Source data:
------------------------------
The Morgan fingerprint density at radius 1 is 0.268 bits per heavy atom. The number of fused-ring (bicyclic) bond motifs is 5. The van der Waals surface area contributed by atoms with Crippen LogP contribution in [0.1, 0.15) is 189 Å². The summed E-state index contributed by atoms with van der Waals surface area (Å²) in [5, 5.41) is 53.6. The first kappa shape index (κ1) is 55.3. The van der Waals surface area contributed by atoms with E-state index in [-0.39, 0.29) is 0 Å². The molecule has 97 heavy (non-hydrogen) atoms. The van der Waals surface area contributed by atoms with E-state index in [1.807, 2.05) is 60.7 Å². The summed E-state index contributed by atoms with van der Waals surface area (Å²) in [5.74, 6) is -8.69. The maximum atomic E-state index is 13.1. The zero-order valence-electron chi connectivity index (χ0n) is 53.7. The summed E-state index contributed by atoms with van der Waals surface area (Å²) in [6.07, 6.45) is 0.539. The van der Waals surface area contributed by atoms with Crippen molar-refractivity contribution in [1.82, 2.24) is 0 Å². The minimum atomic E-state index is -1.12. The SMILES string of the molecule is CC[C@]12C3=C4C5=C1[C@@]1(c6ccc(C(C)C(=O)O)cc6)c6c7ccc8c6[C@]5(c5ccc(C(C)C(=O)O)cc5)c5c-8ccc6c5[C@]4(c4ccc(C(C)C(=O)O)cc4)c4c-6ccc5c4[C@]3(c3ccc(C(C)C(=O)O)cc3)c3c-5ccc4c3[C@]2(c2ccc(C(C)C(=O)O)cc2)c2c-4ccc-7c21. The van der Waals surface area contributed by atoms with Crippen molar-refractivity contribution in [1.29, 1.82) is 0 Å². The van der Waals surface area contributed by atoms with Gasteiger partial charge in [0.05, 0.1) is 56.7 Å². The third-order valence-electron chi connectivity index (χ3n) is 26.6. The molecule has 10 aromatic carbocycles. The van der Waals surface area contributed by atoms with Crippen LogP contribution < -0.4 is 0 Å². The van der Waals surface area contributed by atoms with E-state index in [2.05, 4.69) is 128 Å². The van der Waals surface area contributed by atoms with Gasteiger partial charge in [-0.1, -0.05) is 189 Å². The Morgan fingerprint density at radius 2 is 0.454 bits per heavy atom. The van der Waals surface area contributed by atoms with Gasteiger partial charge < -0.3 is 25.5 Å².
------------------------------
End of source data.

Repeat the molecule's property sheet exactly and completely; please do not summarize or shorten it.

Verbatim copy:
The Morgan fingerprint density at radius 1 is 0.268 bits per heavy atom. The number of fused-ring (bicyclic) bond motifs is 5. The van der Waals surface area contributed by atoms with Crippen LogP contribution in [0.1, 0.15) is 189 Å². The summed E-state index contributed by atoms with van der Waals surface area (Å²) in [5, 5.41) is 53.6. The first kappa shape index (κ1) is 55.3. The van der Waals surface area contributed by atoms with E-state index in [-0.39, 0.29) is 0 Å². The molecule has 97 heavy (non-hydrogen) atoms. The van der Waals surface area contributed by atoms with E-state index in [1.807, 2.05) is 60.7 Å². The summed E-state index contributed by atoms with van der Waals surface area (Å²) in [5.74, 6) is -8.69. The maximum atomic E-state index is 13.1. The zero-order valence-electron chi connectivity index (χ0n) is 53.7. The summed E-state index contributed by atoms with van der Waals surface area (Å²) in [6.07, 6.45) is 0.539. The van der Waals surface area contributed by atoms with Crippen molar-refractivity contribution in [1.82, 2.24) is 0 Å². The minimum atomic E-state index is -1.12. The SMILES string of the molecule is CC[C@]12C3=C4C5=C1[C@@]1(c6ccc(C(C)C(=O)O)cc6)c6c7ccc8c6[C@]5(c5ccc(C(C)C(=O)O)cc5)c5c-8ccc6c5[C@]4(c4ccc(C(C)C(=O)O)cc4)c4c-6ccc5c4[C@]3(c3ccc(C(C)C(=O)O)cc3)c3c-5ccc4c3[C@]2(c2ccc(C(C)C(=O)O)cc2)c2c-4ccc-7c21. The van der Waals surface area contributed by atoms with Crippen molar-refractivity contribution in [1.29, 1.82) is 0 Å². The van der Waals surface area contributed by atoms with Gasteiger partial charge in [0.05, 0.1) is 56.7 Å². The third-order valence-electron chi connectivity index (χ3n) is 26.6. The molecule has 10 aromatic carbocycles. The van der Waals surface area contributed by atoms with Crippen LogP contribution < -0.4 is 0 Å². The van der Waals surface area contributed by atoms with E-state index in [2.05, 4.69) is 128 Å². The van der Waals surface area contributed by atoms with Gasteiger partial charge in [-0.1, -0.05) is 189 Å². The Morgan fingerprint density at radius 2 is 0.454 bits per heavy atom. The van der Waals surface area contributed by atoms with Gasteiger partial charge < -0.3 is 25.5 Å².